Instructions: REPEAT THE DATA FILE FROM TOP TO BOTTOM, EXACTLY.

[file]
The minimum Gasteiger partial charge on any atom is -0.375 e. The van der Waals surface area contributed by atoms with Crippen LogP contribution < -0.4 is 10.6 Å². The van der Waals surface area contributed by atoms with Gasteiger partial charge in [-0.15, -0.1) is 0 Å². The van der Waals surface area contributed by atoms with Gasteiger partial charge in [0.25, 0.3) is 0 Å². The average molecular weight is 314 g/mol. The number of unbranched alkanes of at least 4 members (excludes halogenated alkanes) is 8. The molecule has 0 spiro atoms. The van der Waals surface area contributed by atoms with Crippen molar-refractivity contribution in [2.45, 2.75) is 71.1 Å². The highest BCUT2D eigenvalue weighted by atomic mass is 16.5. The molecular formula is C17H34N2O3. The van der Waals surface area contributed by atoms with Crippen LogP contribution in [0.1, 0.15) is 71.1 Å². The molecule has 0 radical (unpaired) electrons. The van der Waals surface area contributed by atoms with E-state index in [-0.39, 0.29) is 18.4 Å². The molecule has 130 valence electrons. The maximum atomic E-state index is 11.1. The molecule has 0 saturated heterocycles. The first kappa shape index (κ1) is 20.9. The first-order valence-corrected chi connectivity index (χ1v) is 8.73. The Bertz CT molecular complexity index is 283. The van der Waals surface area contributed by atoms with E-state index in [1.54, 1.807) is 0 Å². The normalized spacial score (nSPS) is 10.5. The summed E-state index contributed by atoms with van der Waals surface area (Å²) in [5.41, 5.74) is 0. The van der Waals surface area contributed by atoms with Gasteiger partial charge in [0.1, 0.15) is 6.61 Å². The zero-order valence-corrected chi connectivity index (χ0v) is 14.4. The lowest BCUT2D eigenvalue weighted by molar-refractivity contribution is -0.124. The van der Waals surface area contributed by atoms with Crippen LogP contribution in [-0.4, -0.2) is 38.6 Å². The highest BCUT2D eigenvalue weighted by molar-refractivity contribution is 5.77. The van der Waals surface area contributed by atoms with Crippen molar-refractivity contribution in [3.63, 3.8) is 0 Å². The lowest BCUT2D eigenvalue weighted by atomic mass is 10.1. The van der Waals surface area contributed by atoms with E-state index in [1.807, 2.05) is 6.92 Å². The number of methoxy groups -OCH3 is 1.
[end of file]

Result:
The minimum Gasteiger partial charge on any atom is -0.375 e. The van der Waals surface area contributed by atoms with Crippen LogP contribution < -0.4 is 10.6 Å². The van der Waals surface area contributed by atoms with Gasteiger partial charge in [-0.15, -0.1) is 0 Å². The van der Waals surface area contributed by atoms with Gasteiger partial charge in [0.25, 0.3) is 0 Å². The average molecular weight is 314 g/mol. The number of unbranched alkanes of at least 4 members (excludes halogenated alkanes) is 8. The molecule has 0 spiro atoms. The van der Waals surface area contributed by atoms with Crippen molar-refractivity contribution in [2.45, 2.75) is 71.1 Å². The highest BCUT2D eigenvalue weighted by atomic mass is 16.5. The molecular formula is C17H34N2O3. The van der Waals surface area contributed by atoms with Crippen LogP contribution in [0.1, 0.15) is 71.1 Å². The molecule has 0 radical (unpaired) electrons. The van der Waals surface area contributed by atoms with E-state index in [-0.39, 0.29) is 18.4 Å². The molecule has 130 valence electrons. The maximum atomic E-state index is 11.1. The molecule has 0 saturated heterocycles. The first kappa shape index (κ1) is 20.9. The first-order valence-corrected chi connectivity index (χ1v) is 8.73. The Bertz CT molecular complexity index is 283. The van der Waals surface area contributed by atoms with E-state index in [1.54, 1.807) is 0 Å². The normalized spacial score (nSPS) is 10.5. The summed E-state index contributed by atoms with van der Waals surface area (Å²) in [5.41, 5.74) is 0. The van der Waals surface area contributed by atoms with Gasteiger partial charge in [0.1, 0.15) is 6.61 Å². The zero-order valence-corrected chi connectivity index (χ0v) is 14.4. The lowest BCUT2D eigenvalue weighted by molar-refractivity contribution is -0.124. The van der Waals surface area contributed by atoms with Crippen LogP contribution in [-0.4, -0.2) is 38.6 Å². The highest BCUT2D eigenvalue weighted by molar-refractivity contribution is 5.77. The van der Waals surface area contributed by atoms with Crippen molar-refractivity contribution in [3.63, 3.8) is 0 Å². The lowest BCUT2D eigenvalue weighted by atomic mass is 10.1. The van der Waals surface area contributed by atoms with E-state index in [1.807, 2.05) is 6.92 Å². The number of methoxy groups -OCH3 is 1.